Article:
From Huawa To Toni
On one hand hope grows like a rose on soft-sand beach,
on the other is a lighthouse. I will lose my life if I don’t mix
my identity with the soil of my homeland and those from
the Archipelago or be led by the mulattoes. To kiss a hybrid
is to live. To live is to walk, run, fly or swim. Not only love
is survival. Not only ships float on water. Dreams do.
I stand before a continent that has been inviting me
for a feast of global intersections. My father needed a
Caucasian, so I became a Negro. The veins do not give up on
the blood, they both surge forward, go round the nations
in wheels and chains of a common wealth. You don’t need
transfusion or plastics to be a woman, says the Catalan
surgeon who is waiting for me at the white side of the gulf.
I am not a girl anymore when I cross the Mediterranean Sea.
And Chloe waves her goodbye with the middle finger, standing
on the bay that stretches Africa from the Thames
to the Caribbean islands.
After Derek Walcott
It’s not yet December, and the girl for Omeros
is singing the Noel with guitars, flowers and half
of a trembling soprano, unsure of its body and soul.
The music is a stuttering mix of two countries, one
for a baby, the other for a mother and child of a drag.
Sybil watches as you transit the 240-270th degrees
of the zodiac. The boat you wanted was happiness,
the Archer or Christmas Cross cruising the sea,
full of your father. She cannot unmake the prophecy,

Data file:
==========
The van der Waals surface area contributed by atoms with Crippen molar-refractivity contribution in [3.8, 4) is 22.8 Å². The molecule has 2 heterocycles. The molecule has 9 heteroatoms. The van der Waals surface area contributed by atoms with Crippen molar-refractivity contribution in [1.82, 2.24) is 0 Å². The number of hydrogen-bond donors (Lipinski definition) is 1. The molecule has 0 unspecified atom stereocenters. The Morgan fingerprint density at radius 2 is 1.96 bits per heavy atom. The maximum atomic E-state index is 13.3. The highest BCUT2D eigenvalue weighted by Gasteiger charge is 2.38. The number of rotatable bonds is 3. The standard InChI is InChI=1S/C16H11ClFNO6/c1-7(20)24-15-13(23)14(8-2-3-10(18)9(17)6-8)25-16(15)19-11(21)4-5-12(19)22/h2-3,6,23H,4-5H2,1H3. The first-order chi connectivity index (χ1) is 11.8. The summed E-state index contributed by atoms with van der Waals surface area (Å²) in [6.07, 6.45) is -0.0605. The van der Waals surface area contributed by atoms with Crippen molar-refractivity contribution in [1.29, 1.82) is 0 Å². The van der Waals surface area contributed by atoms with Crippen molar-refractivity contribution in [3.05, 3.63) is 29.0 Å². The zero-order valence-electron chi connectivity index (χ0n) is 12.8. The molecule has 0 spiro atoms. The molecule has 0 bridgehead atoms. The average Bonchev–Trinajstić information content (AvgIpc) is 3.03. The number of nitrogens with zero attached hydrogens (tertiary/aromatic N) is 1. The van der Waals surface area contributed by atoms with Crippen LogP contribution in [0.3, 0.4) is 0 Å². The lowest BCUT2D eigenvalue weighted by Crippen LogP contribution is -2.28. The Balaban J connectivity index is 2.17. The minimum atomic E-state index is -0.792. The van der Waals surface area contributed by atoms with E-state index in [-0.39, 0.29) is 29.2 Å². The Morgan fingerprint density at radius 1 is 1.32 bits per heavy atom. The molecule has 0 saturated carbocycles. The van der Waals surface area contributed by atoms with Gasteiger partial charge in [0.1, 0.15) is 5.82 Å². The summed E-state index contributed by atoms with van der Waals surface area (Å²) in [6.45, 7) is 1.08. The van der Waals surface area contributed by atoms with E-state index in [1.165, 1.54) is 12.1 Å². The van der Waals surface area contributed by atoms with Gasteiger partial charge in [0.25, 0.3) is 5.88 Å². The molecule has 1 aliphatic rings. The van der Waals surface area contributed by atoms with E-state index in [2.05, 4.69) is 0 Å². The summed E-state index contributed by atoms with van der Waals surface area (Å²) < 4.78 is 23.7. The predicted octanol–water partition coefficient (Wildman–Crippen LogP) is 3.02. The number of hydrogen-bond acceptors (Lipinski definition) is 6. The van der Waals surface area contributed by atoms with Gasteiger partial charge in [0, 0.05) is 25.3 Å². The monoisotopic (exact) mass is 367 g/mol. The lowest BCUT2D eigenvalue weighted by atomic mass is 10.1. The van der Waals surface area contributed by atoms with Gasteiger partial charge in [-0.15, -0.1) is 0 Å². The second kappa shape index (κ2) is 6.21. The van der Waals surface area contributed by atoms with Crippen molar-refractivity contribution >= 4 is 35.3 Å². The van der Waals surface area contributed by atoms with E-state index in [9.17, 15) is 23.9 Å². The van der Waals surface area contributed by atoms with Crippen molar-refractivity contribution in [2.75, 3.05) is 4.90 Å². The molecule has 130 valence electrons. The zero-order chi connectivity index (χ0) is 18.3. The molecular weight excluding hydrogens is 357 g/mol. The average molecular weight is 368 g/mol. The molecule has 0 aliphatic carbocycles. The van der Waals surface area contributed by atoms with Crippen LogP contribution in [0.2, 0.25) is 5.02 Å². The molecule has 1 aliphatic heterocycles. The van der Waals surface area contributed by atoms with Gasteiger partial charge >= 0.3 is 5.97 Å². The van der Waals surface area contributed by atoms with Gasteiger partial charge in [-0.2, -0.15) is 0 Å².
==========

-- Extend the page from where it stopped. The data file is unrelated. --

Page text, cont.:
still, your death, she told us,
will not affect the movement of the home-stars.
From Anonymous In Paris
And this she writes to Sartre.
It’s the dance of a coquette, Paris is;
the dance of a coquette, and young,
young are the fireflies or lights
of the Eiffel that rise in moonflight,
separating the colors of the Seine
from the Congo.
"How do I bathe in two rivers without swimming in both?"
I ask Sartre. "Have you seen a confluence, or have you seen me?"
I can only, and always take you to the door,
to read you light after light, life by life,
where the moon falls; it’s all the light I have
for my camera obscura. So how dark is a confluence,
And after the death of Hauwa,
New York City woos my girlfriend.
I write to a brother under the faint color
of two candle lights.
She came parroting when the city showed her
what she will look like in Ed Hardy shirts
and Low-slung jeans at the Lambs Club.
Efik girl who looked for her inner sex in red lights,
urban jazz, maotai, and Korean power.
She is loved by Gangs and Money, two lights,
one to illuminate my broken heart.
An old philosopher is making tea for me.
There’s the green need to console a Nigerian lover.
With the other, shall I kill myself or drink coffee?